Originally Posted by linus
I think you have to be very careful with this logic. There are broadly two types of buyers:
1. Those with ample cash to invest or spend. For them, and assuming they're long-term investors, your logic may be appropriate. Just keep in mind that "conservative investing strategies" often means maintaining a balanced portfolio in terms of asset allocation. With 10-year US Treasuries at a minimal 3.6% and 2-year Treasuries at an even lower 1.9%, your assumptions around asset allocation and equity returns need to be even more aggressive than in previous times. This somewhat negates your argument in terms of conservative investing strategies. With the bond market at cyclical highs, it's very difficult to achieve a very conservative approach while coincidentally achieving a 7% target rate of return. And I haven't even touched on the issue of taxes on earned income.
2. Those who have to effective borrow one way or another. For such a buyer, the interest rate equation becomes a simple "Can I get a better rate anywhere else". There is no "opportunity cost of capital" such as with the first type of buyer. In Canada, the prime bank rate is 5.75% - this is the same rate that I can get on my secured line of credit. I would definitely borrow from such a line at this rate enough to make a significant enough downpayment to lower my lease interest charges if the lease rate is greater than the 5.75% rate. Additionally, I (and most economists) expect the Bank of Canada to lower its overnight rate by a further 50bps at minimum in the coming year. This will further lower my effective financing rate - whereas the BMW Canada rate is fixed not floating. I'm not as familiar with the US situation as it pertains to what banks are lending out on a secured basis, but the overnight rate set by the FOMC is already 100bps lower than the Canadian rate and is primed to go significantly lower in the coming year.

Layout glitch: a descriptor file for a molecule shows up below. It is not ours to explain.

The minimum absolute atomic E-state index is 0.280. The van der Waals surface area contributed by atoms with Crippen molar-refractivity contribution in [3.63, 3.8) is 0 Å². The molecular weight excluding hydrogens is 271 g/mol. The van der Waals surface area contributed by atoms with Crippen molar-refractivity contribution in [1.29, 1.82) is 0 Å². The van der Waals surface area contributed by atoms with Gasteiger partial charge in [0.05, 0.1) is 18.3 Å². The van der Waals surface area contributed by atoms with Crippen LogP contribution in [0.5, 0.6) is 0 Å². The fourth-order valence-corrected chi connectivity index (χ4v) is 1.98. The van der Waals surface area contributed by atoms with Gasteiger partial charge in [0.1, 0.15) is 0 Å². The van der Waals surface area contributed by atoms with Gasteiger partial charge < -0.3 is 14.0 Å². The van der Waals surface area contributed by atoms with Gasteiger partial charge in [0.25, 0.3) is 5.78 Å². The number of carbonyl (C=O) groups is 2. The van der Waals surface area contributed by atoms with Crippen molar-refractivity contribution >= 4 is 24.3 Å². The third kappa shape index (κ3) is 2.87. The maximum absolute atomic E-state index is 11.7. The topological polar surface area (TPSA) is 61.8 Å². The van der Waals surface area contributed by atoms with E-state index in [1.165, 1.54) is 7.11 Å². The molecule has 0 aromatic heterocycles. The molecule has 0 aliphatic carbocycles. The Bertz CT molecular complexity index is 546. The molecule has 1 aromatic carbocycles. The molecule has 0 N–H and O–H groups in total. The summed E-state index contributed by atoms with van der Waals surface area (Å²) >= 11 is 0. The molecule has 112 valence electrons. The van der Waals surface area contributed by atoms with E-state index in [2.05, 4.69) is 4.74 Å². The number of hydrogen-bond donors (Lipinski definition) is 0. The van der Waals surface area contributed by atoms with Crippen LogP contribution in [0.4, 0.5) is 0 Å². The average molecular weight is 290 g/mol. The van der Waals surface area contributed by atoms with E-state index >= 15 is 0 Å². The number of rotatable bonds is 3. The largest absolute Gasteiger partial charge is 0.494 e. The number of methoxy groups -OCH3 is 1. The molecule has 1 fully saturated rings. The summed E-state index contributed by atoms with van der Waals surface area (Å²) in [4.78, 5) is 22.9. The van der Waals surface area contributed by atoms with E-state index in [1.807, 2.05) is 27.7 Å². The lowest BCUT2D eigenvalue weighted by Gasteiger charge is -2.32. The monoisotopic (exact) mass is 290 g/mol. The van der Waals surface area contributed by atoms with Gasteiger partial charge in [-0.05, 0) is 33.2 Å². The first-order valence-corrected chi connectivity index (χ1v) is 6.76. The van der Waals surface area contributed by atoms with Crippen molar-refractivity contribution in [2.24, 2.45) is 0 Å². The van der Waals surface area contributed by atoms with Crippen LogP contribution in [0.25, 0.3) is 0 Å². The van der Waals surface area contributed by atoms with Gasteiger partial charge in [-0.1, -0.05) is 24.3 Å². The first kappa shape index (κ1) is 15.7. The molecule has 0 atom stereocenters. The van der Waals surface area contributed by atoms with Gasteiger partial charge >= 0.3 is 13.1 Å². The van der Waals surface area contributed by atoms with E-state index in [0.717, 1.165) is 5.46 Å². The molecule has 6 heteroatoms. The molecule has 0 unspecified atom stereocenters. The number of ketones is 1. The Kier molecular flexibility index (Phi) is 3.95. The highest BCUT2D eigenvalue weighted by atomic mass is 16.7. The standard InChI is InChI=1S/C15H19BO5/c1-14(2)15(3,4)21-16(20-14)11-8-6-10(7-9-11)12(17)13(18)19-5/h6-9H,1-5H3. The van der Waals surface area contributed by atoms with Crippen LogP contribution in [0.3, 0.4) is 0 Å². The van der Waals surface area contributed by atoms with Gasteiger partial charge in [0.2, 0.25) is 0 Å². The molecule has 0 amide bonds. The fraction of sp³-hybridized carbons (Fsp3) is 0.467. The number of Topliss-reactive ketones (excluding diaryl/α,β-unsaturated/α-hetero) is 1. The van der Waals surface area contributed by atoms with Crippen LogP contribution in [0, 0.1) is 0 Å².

This is not as complicated as you make it, despite all the big words. You borrow money as cheaply as possible, and unless you have horrible credit you can almost always make a higher return on your money than the bank as you are more risk tolerant. By "you" I mean the average buyer.
This is generally true and not subject to market conditions. No that it matters, but I have a degree in economics.